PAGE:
Everyday Music in Renaissance Italy
Life in the bustling cities of Renaissance Italy must have been an intense experience, full of constantly changing sights, sounds and odors: dancing, singing, street fairs, processions, and huge civic celebrations for important events. People of all classes were thrown together, and daily contact between the nobility and the common man was the norm. Not surprisingly, during this intense period of cultural exchange, very different levels of society often had surprisingly similar tastes in music. Home-grown Italian forms – Giustiniane, or frottole or improvised sung poetry – were considered equal to if not better than the intricate compositions of great Northern masters such as Josquin des Pres. And indeed, it’s easy to understand the mass appeal of the native repertoire: soaring melodies, sonorous harmonies, universal themes like unrequited love or the great exploits of legendary heroes, and dances that still swing after 500 years. These forms “trickled up” during the Renaissance, when the music of the common people had great influence on that of the nobles and rich merchants. Later, they would “trickle down,” so that, incredibly, you can still hear tales from Greek mythology and selections from the 16th century “Orlando Furioso” sung in Central Italy today, lovingly preserved by the tenant farmers, masons, school teachers, carpenters and postal workers who perform them in a style that hovers magically between singing and speaking: a precious glimpse into how this music might have been performed long ago.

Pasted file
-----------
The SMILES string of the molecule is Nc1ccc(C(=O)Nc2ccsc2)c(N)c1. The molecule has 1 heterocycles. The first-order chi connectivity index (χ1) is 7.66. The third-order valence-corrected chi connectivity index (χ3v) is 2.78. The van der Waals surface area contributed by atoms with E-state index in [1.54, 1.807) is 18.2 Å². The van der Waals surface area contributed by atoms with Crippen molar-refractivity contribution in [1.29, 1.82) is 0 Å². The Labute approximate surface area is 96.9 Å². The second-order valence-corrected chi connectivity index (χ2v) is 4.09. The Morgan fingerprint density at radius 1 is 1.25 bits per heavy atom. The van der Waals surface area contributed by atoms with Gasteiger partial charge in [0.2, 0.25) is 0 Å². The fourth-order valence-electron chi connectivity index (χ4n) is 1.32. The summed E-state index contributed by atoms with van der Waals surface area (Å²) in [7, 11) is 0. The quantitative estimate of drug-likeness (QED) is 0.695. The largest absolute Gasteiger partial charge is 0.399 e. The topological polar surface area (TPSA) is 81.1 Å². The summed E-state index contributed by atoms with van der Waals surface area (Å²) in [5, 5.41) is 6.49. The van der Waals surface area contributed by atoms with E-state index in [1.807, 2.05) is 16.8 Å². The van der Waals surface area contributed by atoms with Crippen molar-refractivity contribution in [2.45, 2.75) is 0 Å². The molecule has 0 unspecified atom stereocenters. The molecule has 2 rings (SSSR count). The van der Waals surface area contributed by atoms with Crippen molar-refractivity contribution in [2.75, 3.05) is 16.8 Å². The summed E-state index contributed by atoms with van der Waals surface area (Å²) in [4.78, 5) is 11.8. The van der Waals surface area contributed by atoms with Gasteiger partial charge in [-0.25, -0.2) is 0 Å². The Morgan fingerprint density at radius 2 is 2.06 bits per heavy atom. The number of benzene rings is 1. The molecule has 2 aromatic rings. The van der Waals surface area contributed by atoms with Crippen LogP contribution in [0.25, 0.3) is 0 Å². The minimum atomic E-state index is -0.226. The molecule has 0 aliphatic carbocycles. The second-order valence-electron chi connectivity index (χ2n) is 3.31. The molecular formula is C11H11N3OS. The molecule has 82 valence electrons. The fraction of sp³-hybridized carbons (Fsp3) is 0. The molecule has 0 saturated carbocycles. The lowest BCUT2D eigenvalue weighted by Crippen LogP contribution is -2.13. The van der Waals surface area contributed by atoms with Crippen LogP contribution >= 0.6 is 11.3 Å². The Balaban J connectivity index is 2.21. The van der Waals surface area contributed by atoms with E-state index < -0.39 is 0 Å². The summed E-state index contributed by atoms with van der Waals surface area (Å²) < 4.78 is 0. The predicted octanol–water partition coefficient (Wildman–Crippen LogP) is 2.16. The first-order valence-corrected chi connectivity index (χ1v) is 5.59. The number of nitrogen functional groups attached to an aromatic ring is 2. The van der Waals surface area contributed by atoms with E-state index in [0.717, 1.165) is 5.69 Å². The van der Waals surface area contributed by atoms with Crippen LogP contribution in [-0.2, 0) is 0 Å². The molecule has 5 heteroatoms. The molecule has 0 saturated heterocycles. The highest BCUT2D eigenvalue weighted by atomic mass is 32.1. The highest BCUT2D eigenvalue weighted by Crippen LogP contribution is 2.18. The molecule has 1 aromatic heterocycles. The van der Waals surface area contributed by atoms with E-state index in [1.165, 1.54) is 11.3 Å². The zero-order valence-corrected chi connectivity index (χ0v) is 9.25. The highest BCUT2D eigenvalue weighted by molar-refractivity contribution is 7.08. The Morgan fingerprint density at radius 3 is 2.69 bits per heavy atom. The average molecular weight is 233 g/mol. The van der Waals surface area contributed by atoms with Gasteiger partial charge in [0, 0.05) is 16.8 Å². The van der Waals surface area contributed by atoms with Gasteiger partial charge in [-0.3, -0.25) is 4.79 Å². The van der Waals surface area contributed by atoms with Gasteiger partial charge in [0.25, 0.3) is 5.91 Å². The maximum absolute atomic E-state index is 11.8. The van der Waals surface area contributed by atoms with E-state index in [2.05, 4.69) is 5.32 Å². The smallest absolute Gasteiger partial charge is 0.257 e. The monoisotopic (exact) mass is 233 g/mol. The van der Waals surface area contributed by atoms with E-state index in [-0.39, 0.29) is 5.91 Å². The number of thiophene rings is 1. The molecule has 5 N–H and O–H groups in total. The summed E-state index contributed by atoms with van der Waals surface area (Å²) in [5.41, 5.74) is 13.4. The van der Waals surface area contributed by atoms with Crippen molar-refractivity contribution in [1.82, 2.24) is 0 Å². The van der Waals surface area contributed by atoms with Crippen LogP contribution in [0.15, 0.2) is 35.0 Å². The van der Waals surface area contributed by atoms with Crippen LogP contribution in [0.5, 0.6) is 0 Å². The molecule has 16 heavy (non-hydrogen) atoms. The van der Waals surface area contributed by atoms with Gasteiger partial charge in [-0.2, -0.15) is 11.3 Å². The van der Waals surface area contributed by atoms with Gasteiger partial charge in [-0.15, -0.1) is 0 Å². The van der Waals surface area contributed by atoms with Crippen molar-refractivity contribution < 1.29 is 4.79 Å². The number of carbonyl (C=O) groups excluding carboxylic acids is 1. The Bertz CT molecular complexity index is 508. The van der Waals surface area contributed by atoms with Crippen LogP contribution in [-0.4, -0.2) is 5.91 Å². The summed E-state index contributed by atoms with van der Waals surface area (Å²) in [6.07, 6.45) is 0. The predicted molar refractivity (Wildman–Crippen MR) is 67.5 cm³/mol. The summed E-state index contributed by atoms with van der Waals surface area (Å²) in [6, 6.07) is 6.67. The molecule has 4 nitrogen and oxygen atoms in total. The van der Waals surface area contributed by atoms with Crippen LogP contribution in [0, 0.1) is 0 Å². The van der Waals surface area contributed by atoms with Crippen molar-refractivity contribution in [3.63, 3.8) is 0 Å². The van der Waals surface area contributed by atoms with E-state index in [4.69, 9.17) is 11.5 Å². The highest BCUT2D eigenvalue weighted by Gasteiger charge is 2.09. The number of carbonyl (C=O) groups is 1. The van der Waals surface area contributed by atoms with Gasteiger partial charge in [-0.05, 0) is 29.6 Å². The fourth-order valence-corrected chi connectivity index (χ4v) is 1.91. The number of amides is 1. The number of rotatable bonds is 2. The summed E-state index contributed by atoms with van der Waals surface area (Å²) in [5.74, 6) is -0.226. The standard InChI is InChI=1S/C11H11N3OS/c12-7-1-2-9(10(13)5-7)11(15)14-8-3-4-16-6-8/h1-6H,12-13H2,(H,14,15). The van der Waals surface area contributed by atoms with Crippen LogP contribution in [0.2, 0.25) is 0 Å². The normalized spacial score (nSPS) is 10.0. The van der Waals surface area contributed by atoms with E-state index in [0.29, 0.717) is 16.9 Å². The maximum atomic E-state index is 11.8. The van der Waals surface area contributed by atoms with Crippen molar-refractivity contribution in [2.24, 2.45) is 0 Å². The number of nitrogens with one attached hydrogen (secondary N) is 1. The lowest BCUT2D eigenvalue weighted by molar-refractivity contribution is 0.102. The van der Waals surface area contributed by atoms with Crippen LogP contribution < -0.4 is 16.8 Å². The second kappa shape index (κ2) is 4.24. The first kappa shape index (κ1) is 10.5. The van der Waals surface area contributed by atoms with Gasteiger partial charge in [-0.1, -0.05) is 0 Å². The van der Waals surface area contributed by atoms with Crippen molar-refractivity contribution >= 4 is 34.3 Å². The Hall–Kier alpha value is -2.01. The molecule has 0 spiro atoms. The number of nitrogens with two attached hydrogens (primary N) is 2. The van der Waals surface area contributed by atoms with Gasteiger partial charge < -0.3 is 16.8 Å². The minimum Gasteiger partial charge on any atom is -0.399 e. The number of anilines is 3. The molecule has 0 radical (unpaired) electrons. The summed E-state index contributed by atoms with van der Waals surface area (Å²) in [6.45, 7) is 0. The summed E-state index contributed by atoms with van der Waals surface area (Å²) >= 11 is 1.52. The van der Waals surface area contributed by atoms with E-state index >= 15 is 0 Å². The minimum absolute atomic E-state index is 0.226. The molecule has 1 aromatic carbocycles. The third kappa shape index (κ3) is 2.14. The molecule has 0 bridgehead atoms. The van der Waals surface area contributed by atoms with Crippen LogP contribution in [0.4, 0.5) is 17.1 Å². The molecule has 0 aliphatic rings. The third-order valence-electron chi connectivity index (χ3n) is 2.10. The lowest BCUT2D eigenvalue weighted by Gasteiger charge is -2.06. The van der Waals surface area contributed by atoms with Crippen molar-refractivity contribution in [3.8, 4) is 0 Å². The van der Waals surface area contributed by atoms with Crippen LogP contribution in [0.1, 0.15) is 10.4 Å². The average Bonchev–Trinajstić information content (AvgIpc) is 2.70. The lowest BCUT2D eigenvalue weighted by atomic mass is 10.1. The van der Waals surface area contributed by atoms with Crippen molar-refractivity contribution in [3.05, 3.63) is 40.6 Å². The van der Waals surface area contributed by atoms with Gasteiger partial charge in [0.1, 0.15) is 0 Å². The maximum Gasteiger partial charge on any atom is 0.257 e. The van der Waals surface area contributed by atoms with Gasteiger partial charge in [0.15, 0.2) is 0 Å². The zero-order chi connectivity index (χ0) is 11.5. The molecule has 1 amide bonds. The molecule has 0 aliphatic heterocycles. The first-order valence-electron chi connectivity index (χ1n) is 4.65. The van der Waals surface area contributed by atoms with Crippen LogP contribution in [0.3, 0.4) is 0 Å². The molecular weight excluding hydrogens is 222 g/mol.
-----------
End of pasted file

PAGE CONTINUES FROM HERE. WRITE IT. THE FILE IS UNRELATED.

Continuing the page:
7 Performers: Gloria Moretti, Anna Pia Capurso: voice; Avery Gosfield: recorders, pipe and tabor, Marco Ferrari: recorders, double flute, dulcian, Francis Biggi: cetra, colascione, lute, viola da mano, Massimiliano Dragoni: percussion, hammer dulcimer, Elisabetta Benfenati: Renaissance guitar (Oleguer Aymami Busque, viola da gamba).
The Lucidarium ensemble is a pleasure to hear. Their sensitive and subtle colors …and sparkling virtuosity animate the music in refreshing ways. Their two female singers express the texts by turns with delicacy, sadness, bravura, and beauty.
Catherine Moore, American Record Guide